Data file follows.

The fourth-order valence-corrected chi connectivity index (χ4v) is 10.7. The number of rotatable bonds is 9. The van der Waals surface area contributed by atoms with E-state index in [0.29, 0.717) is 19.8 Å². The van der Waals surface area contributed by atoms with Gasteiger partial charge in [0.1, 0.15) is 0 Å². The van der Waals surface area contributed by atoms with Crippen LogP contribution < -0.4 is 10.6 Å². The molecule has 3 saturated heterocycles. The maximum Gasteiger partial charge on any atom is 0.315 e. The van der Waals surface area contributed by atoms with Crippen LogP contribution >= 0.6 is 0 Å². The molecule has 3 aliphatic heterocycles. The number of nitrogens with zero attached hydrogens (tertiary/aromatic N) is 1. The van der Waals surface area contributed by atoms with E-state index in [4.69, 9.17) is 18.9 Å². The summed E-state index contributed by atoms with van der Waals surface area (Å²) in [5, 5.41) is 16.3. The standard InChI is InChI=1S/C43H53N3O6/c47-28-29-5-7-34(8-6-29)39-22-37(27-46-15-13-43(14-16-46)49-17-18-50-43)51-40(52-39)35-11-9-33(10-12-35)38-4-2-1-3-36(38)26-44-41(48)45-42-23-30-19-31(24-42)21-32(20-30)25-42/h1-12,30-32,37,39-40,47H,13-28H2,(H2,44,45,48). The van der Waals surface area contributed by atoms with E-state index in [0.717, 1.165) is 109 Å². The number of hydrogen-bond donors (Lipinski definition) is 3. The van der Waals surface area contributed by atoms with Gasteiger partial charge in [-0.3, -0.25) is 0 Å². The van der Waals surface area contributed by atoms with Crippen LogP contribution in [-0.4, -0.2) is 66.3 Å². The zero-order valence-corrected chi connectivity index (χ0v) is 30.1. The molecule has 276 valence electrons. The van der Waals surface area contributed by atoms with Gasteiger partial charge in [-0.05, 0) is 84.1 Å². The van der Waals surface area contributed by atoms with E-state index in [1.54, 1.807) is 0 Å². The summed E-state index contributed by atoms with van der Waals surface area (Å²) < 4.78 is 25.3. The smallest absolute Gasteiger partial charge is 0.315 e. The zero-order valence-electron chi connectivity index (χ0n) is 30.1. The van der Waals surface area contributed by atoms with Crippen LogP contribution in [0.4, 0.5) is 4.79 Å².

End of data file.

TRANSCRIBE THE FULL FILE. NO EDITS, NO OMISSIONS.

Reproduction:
The fourth-order valence-corrected chi connectivity index (χ4v) is 10.7. The number of rotatable bonds is 9. The van der Waals surface area contributed by atoms with E-state index in [0.29, 0.717) is 19.8 Å². The van der Waals surface area contributed by atoms with Gasteiger partial charge in [0.1, 0.15) is 0 Å². The van der Waals surface area contributed by atoms with Crippen LogP contribution < -0.4 is 10.6 Å². The molecule has 3 saturated heterocycles. The maximum Gasteiger partial charge on any atom is 0.315 e. The van der Waals surface area contributed by atoms with Crippen LogP contribution >= 0.6 is 0 Å². The molecule has 3 aliphatic heterocycles. The number of nitrogens with zero attached hydrogens (tertiary/aromatic N) is 1. The van der Waals surface area contributed by atoms with E-state index in [4.69, 9.17) is 18.9 Å². The summed E-state index contributed by atoms with van der Waals surface area (Å²) in [5, 5.41) is 16.3. The standard InChI is InChI=1S/C43H53N3O6/c47-28-29-5-7-34(8-6-29)39-22-37(27-46-15-13-43(14-16-46)49-17-18-50-43)51-40(52-39)35-11-9-33(10-12-35)38-4-2-1-3-36(38)26-44-41(48)45-42-23-30-19-31(24-42)21-32(20-30)25-42/h1-12,30-32,37,39-40,47H,13-28H2,(H2,44,45,48). The van der Waals surface area contributed by atoms with E-state index in [0.717, 1.165) is 109 Å². The number of hydrogen-bond donors (Lipinski definition) is 3. The van der Waals surface area contributed by atoms with Gasteiger partial charge in [-0.3, -0.25) is 0 Å². The van der Waals surface area contributed by atoms with Crippen LogP contribution in [-0.4, -0.2) is 66.3 Å². The zero-order valence-corrected chi connectivity index (χ0v) is 30.1. The molecule has 276 valence electrons. The van der Waals surface area contributed by atoms with Gasteiger partial charge in [-0.05, 0) is 84.1 Å². The van der Waals surface area contributed by atoms with E-state index in [1.54, 1.807) is 0 Å². The summed E-state index contributed by atoms with van der Waals surface area (Å²) < 4.78 is 25.3. The smallest absolute Gasteiger partial charge is 0.315 e. The zero-order valence-electron chi connectivity index (χ0n) is 30.1. The van der Waals surface area contributed by atoms with Crippen LogP contribution in [0.4, 0.5) is 4.79 Å².